As we were cleaning out drawers, cabinets, etc., this past weekend, I found a couple of things that touched my heart so much. I have posted several really old articles that I found in the old desk, but these articles that we found were from after I moved to Douglas in 2010.
Judy found the first newspaper article that Teresa had started to put in an album. It was about something that had happened after I became superintendent. Teresa had cut the article out and started to put it into an album. It was the only article in the album. Although it made me teary, we threw it away because there is no way we can keep everything that we found in Douglas.
When I got back on Sunday night, I had brought several articles to go through thinking that they were old ones and I would find some interesting information to put on my blog.
I was putting a few things away and glanced at a series of articles from the Dispatch that were paper clipped together. They were with some things from my mom so I assumed that they were about her. But they weren't. And that is what touched my heart and actually made me cry. I know that she was so happy to have me there because she was able to stay in Douglas, but also because she loved having family members in the house with her.
The title of the first article was "The year of the community hero." It was a two part story about how one person can make a big difference in organizations coming together to make a difference in a community. It further talked abut different agencies that advocate together to best serve the community. It is a fairly long article and I am not going to put it all on this post. I then read the second part that was a week later and realized why Teresa had cut it out.
The title of the second article is "Year of the community hero: Kids programs." This article talks about all of the things that DUSD did with outside agencies including the University of Arizona Coooperative extension, DHS mentors, members of AmeriCorps, and several faculty members from DUSD.
Adriana Romero is a community activist who has done a lot of work bringing people and organizations together. Here is what she said in the article:
Romero credits many of these after school initiatives to the leadership of Superintendent Sheila Rogers. "I think her vision has helped to improve the school district and opened a variety of resources for them. The after school program that the school district and city have in place is an excellent example of improving the community." Romero added, "very few communities are able to work together to pull this off."
This year has been a year of heroes working together for positive transformation, but it may be that the biggest community here is Douglas herself. As Family Leadership Institute's Consuelo Kickbusch once observed, "Douglas will not give up on itself..it still believes families first. So when you have among all the gifts a community can have, these two gifts , there is hope, and where there is hope, there will be change."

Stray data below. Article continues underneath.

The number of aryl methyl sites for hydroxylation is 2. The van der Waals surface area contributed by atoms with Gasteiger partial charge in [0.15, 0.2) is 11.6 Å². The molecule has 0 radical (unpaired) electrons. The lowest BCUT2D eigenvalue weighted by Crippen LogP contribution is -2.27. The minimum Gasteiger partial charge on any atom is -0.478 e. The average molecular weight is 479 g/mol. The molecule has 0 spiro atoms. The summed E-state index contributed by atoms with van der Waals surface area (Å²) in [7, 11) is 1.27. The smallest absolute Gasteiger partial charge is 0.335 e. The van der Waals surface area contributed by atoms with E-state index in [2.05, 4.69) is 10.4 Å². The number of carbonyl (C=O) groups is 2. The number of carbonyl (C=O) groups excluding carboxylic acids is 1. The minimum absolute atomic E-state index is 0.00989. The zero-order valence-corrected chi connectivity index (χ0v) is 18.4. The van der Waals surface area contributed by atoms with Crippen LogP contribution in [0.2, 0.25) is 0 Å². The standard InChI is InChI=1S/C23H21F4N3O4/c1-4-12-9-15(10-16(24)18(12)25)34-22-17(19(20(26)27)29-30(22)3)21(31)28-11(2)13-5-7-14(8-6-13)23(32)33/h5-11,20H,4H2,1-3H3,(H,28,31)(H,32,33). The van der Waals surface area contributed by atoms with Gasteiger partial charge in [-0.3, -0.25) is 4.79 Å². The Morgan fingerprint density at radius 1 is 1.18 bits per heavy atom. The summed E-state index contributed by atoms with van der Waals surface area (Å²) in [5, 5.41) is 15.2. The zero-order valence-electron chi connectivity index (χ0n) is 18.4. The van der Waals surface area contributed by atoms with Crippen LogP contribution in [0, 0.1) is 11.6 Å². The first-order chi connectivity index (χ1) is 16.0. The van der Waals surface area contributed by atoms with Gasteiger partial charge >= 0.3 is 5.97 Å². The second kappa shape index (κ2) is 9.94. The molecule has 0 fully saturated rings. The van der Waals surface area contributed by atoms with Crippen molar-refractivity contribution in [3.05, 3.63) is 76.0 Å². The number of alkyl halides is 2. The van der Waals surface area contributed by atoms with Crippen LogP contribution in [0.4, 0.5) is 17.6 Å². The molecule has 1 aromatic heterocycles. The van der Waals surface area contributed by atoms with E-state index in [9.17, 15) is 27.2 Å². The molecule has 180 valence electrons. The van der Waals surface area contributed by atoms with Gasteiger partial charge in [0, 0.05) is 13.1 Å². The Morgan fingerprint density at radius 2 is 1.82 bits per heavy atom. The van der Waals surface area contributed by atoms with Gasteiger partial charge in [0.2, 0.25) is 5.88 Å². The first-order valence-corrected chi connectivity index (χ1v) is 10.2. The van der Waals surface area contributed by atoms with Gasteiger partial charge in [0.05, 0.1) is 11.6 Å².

I guess I didn't even realize Teresa had read the paper, let alone cut out the article. Between this and the one that she started in the album really got to me. I sat here at home and had a good cry. Teresa always said that it is good to cry and get it all out and then she would say that her dad said that the reason people cry is that their bladders are too close to their eyes. I always loved it when she said that.
Finding these things that I didn't know about has really been another blessing and again made me realize how much those five years meant to both of us.
Although she is in such a better place because the last year of her life was difficult, I will never regret those five years with her for many, many reasons.
I know that time will help and I know that having closure in Douglas is going to make a difference. I am still dreading the selling of the house. Although it will no longer be in our family, no one can take away the many wonderful memories.
As Rose Kennedy said, "It has been said that time heals all wounds. I don't agree. The wounds remain. Time--the mind, protecting its sanity, covers them with scar tissue and the pain lessens but it is never gone."
And as my favorite author, Carmen Agra Deedy says, "Those we love are never really gone as long as their stories are told."